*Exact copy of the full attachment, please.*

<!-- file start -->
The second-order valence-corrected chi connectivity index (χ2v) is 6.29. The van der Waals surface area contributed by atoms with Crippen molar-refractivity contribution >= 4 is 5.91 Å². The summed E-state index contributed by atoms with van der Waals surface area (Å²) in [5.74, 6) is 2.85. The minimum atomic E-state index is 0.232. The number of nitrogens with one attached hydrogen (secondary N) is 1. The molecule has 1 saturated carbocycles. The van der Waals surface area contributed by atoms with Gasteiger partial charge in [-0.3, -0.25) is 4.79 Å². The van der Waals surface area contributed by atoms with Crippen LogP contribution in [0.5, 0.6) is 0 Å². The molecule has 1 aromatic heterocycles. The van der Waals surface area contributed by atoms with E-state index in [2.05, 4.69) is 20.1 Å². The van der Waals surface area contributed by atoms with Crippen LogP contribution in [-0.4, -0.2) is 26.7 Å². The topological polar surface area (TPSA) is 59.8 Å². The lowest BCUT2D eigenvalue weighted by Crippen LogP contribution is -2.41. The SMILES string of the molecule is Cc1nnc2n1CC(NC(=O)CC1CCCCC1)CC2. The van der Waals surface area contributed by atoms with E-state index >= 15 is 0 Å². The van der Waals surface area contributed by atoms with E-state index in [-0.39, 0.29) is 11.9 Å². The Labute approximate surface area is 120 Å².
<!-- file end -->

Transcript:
The second-order valence-corrected chi connectivity index (χ2v) is 6.29. The van der Waals surface area contributed by atoms with Crippen molar-refractivity contribution >= 4 is 5.91 Å². The summed E-state index contributed by atoms with van der Waals surface area (Å²) in [5.74, 6) is 2.85. The minimum atomic E-state index is 0.232. The number of nitrogens with one attached hydrogen (secondary N) is 1. The molecule has 1 saturated carbocycles. The van der Waals surface area contributed by atoms with Gasteiger partial charge in [-0.3, -0.25) is 4.79 Å². The van der Waals surface area contributed by atoms with Crippen LogP contribution in [0.5, 0.6) is 0 Å². The molecule has 1 aromatic heterocycles. The van der Waals surface area contributed by atoms with E-state index in [2.05, 4.69) is 20.1 Å². The van der Waals surface area contributed by atoms with Crippen LogP contribution in [-0.4, -0.2) is 26.7 Å². The topological polar surface area (TPSA) is 59.8 Å². The lowest BCUT2D eigenvalue weighted by Crippen LogP contribution is -2.41. The SMILES string of the molecule is Cc1nnc2n1CC(NC(=O)CC1CCCCC1)CC2. The van der Waals surface area contributed by atoms with E-state index >= 15 is 0 Å². The van der Waals surface area contributed by atoms with E-state index in [-0.39, 0.29) is 11.9 Å². The Labute approximate surface area is 120 Å².